Administration Keeps Chipping Away At The Fourth Amendment; Asks Supreme Court To Allow Warrantless Cell Phone Searches

from the law-enforcement-increasingly-hassled-by-inconvenient-laws dept

Considering what’s come out about the NSA’s domestic surveillance “accidents,” it almost makes you wonder why the government would bother. Surely this information is accessible by other means. In an apparent effort to be thorough in its dismantling of the Fourth Amendment, the administration has asked the Supreme Court to rule that this amendment provides for the warrantless search of cell phones.

Here are the details of the case being argued:

In 2007, the police arrested a Massachusetts man who appeared to be selling crack cocaine from his car. The cops seized his cellphone and noticed that it was receiving calls from “My House.” They opened the phone to determine the number for “My House.” That led them to the man’s home, where the police found drugs, cash and guns.

The defendant was convicted, but on appeal he argued that accessing the information on his cellphone without a warrant violated his Fourth Amendment rights. Earlier this year, the First Circuit Court of Appeals accepted the man’s argument, ruling that the police should have gotten a warrant before accessing any information on the man’s phone.

Now, without getting into the arguments the government raises, not the least of which is that the courts are very divided on the subject, there’s the issue of the search itself and the circumstances surrounding it.

The path of least resistance is preferable for both the government and the affected law enforcement agencies. But what we’re dealing with here is persons already under arrest. They’re not going anywhere, unlike people who have only been “detained.” Why is it necessary to bypass the warrant process when you already have the suspect locked up? Even if something appears to be time-critical, there are ways around the process — like waking up a judge in the middle of the night or using any of the emergency exceptions built into these laws.

Is it really necessary to grant law enforcement the right to search through someone’s cell phone without a warrant? It’s certainly not a good idea, as cell phones today carry a lot more data than they did back in 2007, when the cell phone in question was a flip-phone that held little more than messages and phone numbers.

The government’s selection of this case to press the warrantless search issue is conveniently short-sighted, as Orin Kerr points out at the Volokh Conspiracy

[United States v.] Wurie involved a search in 2007, and the search of the phone was pretty narrow. The First Circuit described the phone as “gray Verizon LG phone,” and it noted that the phone had an “external caller ID screen on the front of the phone” and that had to be opened to be used. In other words, it wasn’t a so-called smartphone.

Kerr suggest the government would have been more helpful in setting precedent by taking a case involving phone hardware as we know it today, like Riley v. California, where an actual smartphone was searched without a warrant. The search in Wurie involved flipping open the phone and scrolling through the call log. The search in Riley was much more involved.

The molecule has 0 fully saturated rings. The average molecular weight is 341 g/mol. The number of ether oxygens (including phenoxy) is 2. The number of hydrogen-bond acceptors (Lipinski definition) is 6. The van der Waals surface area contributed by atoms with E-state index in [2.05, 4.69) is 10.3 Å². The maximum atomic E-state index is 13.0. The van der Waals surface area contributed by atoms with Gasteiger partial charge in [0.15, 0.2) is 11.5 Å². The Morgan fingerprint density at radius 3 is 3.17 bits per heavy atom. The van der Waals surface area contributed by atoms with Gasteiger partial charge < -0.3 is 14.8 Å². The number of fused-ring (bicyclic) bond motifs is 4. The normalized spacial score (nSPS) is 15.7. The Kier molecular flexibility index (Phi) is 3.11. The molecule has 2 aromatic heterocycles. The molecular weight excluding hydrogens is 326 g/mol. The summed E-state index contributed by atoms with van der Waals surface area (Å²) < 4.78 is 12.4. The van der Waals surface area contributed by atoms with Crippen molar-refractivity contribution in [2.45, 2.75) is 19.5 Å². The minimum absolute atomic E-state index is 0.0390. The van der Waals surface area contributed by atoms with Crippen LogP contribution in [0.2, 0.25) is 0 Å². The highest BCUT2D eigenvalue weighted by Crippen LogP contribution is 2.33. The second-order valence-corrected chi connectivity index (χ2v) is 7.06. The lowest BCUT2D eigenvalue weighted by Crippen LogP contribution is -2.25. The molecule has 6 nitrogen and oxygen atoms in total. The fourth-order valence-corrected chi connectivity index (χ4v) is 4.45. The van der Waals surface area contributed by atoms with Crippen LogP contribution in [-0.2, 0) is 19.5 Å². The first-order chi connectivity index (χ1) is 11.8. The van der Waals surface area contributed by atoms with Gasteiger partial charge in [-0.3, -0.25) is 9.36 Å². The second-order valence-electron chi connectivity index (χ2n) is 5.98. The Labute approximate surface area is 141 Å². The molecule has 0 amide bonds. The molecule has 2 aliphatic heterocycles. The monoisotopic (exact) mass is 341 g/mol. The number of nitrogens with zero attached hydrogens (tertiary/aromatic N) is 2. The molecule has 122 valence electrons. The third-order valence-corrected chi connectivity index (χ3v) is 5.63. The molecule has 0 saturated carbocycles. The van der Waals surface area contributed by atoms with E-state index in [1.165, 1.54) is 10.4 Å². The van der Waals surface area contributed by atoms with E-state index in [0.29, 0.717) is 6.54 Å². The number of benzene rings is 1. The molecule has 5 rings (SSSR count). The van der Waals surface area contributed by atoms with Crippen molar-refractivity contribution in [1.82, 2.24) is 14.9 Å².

According to the lower court opinion, the officer first “looked at Riley’s cell phone, [and] he noticed all of the entries starting with the letter K were preceded by the letter C, which gang members use to signify ‘Crip Killer.’” It sounds like this was a text search through the phone, although it’s not entirely clear. Second, the officer later “looked through the phone and found some video clips” and “some photographs.” This sounds like a more extensive search through the contents of the phone.

The government and various courts have often compared cell phones to physical objects like address books or diaries. Even when granting the right to do limited warrantless searches of cell phones, the courts have drawn a line between what should be accessed and what shouldn’t.

It’s not even clear that we need a rule of law specific to cell phones or other computers. If police are entitled to open a pocket diary to copy the owner’s address, they should be entitled to turn on a cell phone to learn its number. If allowed to leaf through a pocket address book, as they are, United States v. Rodriguez, 995 F.2d 776, 778 (7th Cir. 1993), they should be entitled to read the address book in a cell phone. If forbidden to peruse love letters recognized as such found wedged between the pages of the address book, they should be forbidden to read love letters in the files of a cell phone.

The problem is that the government has apparently cherry-picked a case in order to get the ruling it wants, limiting its arguments to the glorified phone books cell phones once were. And that’s a bad idea, as Orin Kerr flatly states:

Reviewing a case with an earlier model phone would lead to a decision with facts that are atypical now and are getting more outdated every passing month.